Using multiple guards

When using the default Laravel auth configuration all of the core methods of this package will work out of the box, no extra configuration required.

However, when using multiple guards they will act like namespaces for your permissions and roles. Meaning every guard has its own set of permissions and roles that can be assigned to their user model.

The Downside To Multiple Guards

Note that this package requires you to register a permission name for each guard you want to authenticate with. So, “edit-article” would have to be created multiple times for each guard your app uses. An exception will be thrown if you try to authenticate against a non-existing permission+guard combination. Same for roles.

Tip: If your app uses only a single guard, but is not web (Laravel’s default, which shows “first” in the auth config file) then change the order of your listed guards in your config/auth.php to list your primary guard as the default and as the first in the list of defined guards. While you’re editing that file, best to remove any guards you don’t use, too.

Using permissions and roles with multiple guards

When creating new permissions and roles, if no guard is specified, then the first defined guard in auth.guards config array will be used.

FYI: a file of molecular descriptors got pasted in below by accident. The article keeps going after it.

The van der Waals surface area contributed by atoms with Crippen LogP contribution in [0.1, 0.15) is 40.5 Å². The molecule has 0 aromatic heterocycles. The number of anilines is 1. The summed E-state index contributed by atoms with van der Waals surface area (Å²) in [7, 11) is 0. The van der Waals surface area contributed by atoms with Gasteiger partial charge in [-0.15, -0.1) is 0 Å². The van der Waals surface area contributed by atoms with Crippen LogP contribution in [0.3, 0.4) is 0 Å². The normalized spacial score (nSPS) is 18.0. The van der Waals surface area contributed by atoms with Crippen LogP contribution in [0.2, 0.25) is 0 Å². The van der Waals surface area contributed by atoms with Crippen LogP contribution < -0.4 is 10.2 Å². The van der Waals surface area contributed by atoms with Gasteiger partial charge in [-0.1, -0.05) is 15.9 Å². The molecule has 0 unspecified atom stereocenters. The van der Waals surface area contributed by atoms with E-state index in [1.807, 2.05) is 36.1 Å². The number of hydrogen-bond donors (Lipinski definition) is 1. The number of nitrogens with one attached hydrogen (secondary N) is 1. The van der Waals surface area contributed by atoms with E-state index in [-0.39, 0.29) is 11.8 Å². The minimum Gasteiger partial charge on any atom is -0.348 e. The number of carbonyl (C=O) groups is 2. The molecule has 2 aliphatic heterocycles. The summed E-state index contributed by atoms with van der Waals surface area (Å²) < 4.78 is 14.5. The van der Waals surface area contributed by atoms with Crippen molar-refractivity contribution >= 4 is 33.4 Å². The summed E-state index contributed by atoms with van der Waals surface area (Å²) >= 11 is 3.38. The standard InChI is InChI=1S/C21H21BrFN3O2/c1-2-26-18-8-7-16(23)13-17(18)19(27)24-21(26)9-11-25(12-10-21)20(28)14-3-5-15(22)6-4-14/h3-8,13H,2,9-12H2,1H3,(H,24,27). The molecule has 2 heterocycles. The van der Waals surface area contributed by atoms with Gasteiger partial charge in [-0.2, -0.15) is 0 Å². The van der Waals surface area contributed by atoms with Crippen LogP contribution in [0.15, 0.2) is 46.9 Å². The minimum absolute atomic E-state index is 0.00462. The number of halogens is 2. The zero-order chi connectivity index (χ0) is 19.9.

// Create a manager role for users authenticating with the admin guard:
$role = Role::create(['guard_name' => 'admin', 'name' => 'manager']);

// Define a `publish articles` permission for the admin users belonging to the admin guard
$permission = Permission::create(['guard_name' => 'admin', 'name' => 'publish articles']);

// Define a *different* `publish articles` permission for the regular users belonging to the web guard
$permission = Permission::create(['guard_name' => 'web', 'name' => 'publish articles']);

To check if a user has permission for a specific guard:

$user->hasPermissionTo('publish articles', 'admin');

Note: When determining whether a role/permission is valid on a given model, it checks against the first matching guard in this order (it does NOT check role/permission for EACH possibility, just the first match): - first the guardName() method if it exists on the model; - then the $guard_name property if it exists on the model; - then the first-defined guard/provider combination in the auth.guards config array that matches the logged-in user’s guard; - then the auth.defaults.guard config (which is the user’s guard if they are logged in, else the default in the file).

Assigning permissions and roles to guard users

You can use the same core methods to assign permissions and roles to users; just make sure the guard_name on the permission or role matches the guard of the user, otherwise a GuardDoesNotMatch or Role/PermissionDoesNotExist exception will be thrown.

Using blade directives with multiple guards

You can use all of the blade directives offered by this package by passing in the guard you wish to use as the second argument to the directive:

@role('super-admin', 'admin')
    I am a super-admin!
    I am not a super-admin...